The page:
Sell Morgan Dollars to the Best Buyer in Las Vegas & Henderson
The Morgan Dollar was the first ever standard silver dollar minted since the Coinage Act of 1873 was established, which ended the free coining of silver and the production of the Seated Liberty diollar.
After the Coinage Act of 1873 came to be established, the Bland-Allison Act was passed, which authorized the coinage of the Morgan Dollar and required the Treasury to purchase around 4M dollars’ worth of silver at market value. These pieces of silver were to be coined into dollars every month.
In 1890, the same Act was repealed by the Sherman Silver Purchase Act, which required the Treasury to purchase 4.5M ozt or around 140,000 kg of silver monthly and continue further productions of silver doolars for only one more year. However, in 1893, this act was repealed once more.
In the year 1904, silver reserves became depeleted. Hence, the halt in the production and striking of the Morgan Dollar. Mintage of the Morgan dollar only resumed in 1921, pursuant to the Pittman Act, which authorized the melting and recoining of silver dollars.
Coins minted by the US Government are still accepted as legal tender. As a special coin, however, the value of a Morgan Dollar coin heavily relies on the spot price of silver in the market rather than its numismatic value. This is why is you wish to sell your Morgan Dollar, you should keep track of silver’s spot price. You can learn more about it here: https://www.kitco.com/silver-price-today-usa/.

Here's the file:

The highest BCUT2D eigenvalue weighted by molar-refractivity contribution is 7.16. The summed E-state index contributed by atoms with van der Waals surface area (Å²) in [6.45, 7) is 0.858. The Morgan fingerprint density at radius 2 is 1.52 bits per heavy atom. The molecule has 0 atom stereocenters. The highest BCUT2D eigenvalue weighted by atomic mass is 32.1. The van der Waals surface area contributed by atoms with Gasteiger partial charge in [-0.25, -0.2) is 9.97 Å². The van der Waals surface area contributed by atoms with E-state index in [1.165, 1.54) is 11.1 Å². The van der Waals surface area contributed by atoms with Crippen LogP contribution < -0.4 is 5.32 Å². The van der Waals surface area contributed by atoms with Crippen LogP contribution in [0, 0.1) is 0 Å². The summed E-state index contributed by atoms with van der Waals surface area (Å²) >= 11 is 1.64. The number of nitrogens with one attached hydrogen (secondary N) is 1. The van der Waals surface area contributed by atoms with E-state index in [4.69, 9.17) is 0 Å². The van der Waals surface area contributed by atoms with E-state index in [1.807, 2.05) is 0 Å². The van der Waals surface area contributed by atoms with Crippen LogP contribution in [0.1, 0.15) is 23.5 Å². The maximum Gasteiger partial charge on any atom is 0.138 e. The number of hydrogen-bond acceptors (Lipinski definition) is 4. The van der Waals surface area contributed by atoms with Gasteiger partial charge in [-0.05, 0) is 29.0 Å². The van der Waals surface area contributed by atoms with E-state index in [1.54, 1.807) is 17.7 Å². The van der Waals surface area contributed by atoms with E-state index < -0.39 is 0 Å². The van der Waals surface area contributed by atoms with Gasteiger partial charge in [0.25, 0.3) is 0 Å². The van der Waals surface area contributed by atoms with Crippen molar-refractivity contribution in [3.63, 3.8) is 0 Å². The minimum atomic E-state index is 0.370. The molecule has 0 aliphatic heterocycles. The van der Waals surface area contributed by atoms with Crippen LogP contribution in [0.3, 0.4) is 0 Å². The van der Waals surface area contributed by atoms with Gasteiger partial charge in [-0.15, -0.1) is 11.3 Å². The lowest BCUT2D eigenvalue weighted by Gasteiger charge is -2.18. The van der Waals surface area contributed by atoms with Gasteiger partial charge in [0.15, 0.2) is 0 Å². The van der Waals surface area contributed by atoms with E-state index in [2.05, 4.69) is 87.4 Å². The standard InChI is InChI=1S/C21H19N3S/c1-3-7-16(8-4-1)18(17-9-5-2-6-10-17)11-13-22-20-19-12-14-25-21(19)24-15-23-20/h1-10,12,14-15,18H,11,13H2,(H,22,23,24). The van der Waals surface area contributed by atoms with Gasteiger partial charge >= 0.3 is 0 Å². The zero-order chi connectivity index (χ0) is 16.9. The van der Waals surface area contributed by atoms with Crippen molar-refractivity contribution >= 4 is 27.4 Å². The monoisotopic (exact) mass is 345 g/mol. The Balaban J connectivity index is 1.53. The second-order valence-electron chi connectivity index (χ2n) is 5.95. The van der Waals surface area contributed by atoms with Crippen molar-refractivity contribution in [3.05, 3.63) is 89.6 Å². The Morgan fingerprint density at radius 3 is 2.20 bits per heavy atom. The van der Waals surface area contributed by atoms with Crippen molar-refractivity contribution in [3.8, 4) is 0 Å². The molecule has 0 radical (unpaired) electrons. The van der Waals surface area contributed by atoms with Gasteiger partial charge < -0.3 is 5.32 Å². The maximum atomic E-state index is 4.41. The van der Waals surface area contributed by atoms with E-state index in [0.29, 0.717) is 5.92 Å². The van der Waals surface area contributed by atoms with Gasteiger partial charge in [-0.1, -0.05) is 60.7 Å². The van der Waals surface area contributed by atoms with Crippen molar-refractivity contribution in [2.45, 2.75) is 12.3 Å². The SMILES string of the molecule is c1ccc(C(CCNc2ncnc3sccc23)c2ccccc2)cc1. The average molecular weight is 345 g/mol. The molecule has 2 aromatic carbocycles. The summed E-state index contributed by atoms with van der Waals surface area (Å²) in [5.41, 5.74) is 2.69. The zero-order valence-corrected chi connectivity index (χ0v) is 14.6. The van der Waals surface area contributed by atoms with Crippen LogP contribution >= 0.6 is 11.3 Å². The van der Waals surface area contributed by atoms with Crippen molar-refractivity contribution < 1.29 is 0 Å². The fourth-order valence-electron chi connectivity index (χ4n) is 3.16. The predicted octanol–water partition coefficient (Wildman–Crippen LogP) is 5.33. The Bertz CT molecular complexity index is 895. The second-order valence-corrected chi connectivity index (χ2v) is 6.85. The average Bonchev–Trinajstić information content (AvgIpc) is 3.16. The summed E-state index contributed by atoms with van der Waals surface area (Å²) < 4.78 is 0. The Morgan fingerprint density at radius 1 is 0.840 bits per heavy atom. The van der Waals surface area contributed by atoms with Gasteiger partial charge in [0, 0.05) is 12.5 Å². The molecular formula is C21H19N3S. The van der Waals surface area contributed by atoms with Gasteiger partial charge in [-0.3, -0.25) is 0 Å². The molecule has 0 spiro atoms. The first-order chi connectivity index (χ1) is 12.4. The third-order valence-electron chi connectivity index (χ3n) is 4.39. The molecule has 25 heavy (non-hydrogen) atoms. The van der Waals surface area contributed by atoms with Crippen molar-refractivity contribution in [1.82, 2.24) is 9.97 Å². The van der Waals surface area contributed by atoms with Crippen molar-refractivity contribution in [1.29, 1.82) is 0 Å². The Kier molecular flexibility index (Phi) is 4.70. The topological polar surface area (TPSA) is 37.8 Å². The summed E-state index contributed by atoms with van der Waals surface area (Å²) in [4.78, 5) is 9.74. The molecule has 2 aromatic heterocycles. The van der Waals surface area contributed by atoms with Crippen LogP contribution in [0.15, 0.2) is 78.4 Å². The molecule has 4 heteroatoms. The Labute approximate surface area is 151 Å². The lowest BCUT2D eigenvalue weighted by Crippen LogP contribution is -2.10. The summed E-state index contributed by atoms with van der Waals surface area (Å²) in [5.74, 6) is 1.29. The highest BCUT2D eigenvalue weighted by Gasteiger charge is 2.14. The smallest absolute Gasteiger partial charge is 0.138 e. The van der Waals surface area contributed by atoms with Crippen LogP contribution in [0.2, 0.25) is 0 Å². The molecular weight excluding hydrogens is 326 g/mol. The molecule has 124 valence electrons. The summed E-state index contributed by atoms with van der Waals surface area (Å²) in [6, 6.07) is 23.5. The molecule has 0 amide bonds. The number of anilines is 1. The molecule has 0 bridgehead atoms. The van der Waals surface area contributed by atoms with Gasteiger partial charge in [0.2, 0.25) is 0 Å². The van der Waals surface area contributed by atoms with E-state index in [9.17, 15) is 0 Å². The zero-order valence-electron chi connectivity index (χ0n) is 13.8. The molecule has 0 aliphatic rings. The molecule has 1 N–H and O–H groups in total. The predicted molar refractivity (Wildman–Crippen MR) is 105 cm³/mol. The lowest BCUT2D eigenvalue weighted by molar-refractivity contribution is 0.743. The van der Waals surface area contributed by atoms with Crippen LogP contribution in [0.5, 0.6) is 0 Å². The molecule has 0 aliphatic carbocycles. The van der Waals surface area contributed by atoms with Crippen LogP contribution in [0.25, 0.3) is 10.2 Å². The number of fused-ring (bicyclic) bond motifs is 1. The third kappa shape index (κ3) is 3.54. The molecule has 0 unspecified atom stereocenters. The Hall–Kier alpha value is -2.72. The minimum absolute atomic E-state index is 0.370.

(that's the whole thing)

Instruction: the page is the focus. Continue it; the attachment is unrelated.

Morgan Dollar buyers also consider a number of other factors including the coin’s condition, production year, its mint mark, and design.
The Morgan Dollar coin was named after its designer, George T. Morgan – the United States Mint Assistant Engraver at the time. The coin’s obverse features a profile of the model Anna Willess Williams representing Liberty. On the other hand, the coin’s reverse depicts an eagle that has its wings stretched out. If present, the mint mark on a Morgan dollar appears on the back of the coin, above the letter “o” in the work “Dollar.”